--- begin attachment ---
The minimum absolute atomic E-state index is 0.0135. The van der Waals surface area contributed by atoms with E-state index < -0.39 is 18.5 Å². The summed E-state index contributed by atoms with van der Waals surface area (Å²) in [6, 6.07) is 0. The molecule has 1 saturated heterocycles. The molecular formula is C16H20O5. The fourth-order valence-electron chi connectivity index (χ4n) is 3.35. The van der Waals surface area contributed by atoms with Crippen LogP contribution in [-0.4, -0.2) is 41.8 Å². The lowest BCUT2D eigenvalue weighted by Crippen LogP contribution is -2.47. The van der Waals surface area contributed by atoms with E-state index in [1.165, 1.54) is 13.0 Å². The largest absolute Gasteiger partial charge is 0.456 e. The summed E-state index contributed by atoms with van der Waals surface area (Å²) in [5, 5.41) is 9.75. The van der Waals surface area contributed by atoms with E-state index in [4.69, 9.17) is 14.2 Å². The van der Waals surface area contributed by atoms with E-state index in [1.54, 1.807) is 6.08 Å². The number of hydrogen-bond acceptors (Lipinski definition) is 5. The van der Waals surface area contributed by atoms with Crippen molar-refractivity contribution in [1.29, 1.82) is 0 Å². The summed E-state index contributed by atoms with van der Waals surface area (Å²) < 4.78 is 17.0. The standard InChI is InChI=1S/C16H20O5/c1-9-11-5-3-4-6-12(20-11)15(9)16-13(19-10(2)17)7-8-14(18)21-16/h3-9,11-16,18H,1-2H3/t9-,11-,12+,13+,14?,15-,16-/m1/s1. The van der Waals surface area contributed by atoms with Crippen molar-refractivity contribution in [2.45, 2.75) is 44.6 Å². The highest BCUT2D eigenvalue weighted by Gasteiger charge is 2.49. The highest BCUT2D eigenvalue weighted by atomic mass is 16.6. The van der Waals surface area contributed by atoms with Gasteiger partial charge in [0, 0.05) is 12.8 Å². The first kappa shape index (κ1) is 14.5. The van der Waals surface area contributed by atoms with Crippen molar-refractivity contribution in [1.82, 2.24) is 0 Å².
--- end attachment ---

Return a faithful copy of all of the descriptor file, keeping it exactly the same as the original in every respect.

The minimum absolute atomic E-state index is 0.0135. The van der Waals surface area contributed by atoms with E-state index < -0.39 is 18.5 Å². The summed E-state index contributed by atoms with van der Waals surface area (Å²) in [6, 6.07) is 0. The molecule has 1 saturated heterocycles. The molecular formula is C16H20O5. The fourth-order valence-electron chi connectivity index (χ4n) is 3.35. The van der Waals surface area contributed by atoms with Crippen LogP contribution in [-0.4, -0.2) is 41.8 Å². The lowest BCUT2D eigenvalue weighted by Crippen LogP contribution is -2.47. The van der Waals surface area contributed by atoms with E-state index in [1.165, 1.54) is 13.0 Å². The largest absolute Gasteiger partial charge is 0.456 e. The summed E-state index contributed by atoms with van der Waals surface area (Å²) in [5, 5.41) is 9.75. The van der Waals surface area contributed by atoms with E-state index in [4.69, 9.17) is 14.2 Å². The van der Waals surface area contributed by atoms with E-state index in [1.54, 1.807) is 6.08 Å². The number of hydrogen-bond acceptors (Lipinski definition) is 5. The van der Waals surface area contributed by atoms with Crippen molar-refractivity contribution in [1.29, 1.82) is 0 Å². The summed E-state index contributed by atoms with van der Waals surface area (Å²) < 4.78 is 17.0. The standard InChI is InChI=1S/C16H20O5/c1-9-11-5-3-4-6-12(20-11)15(9)16-13(19-10(2)17)7-8-14(18)21-16/h3-9,11-16,18H,1-2H3/t9-,11-,12+,13+,14?,15-,16-/m1/s1. The van der Waals surface area contributed by atoms with Crippen molar-refractivity contribution in [2.45, 2.75) is 44.6 Å². The highest BCUT2D eigenvalue weighted by Gasteiger charge is 2.49. The highest BCUT2D eigenvalue weighted by atomic mass is 16.6. The van der Waals surface area contributed by atoms with Gasteiger partial charge in [0, 0.05) is 12.8 Å². The first kappa shape index (κ1) is 14.5. The van der Waals surface area contributed by atoms with Crippen molar-refractivity contribution in [1.82, 2.24) is 0 Å².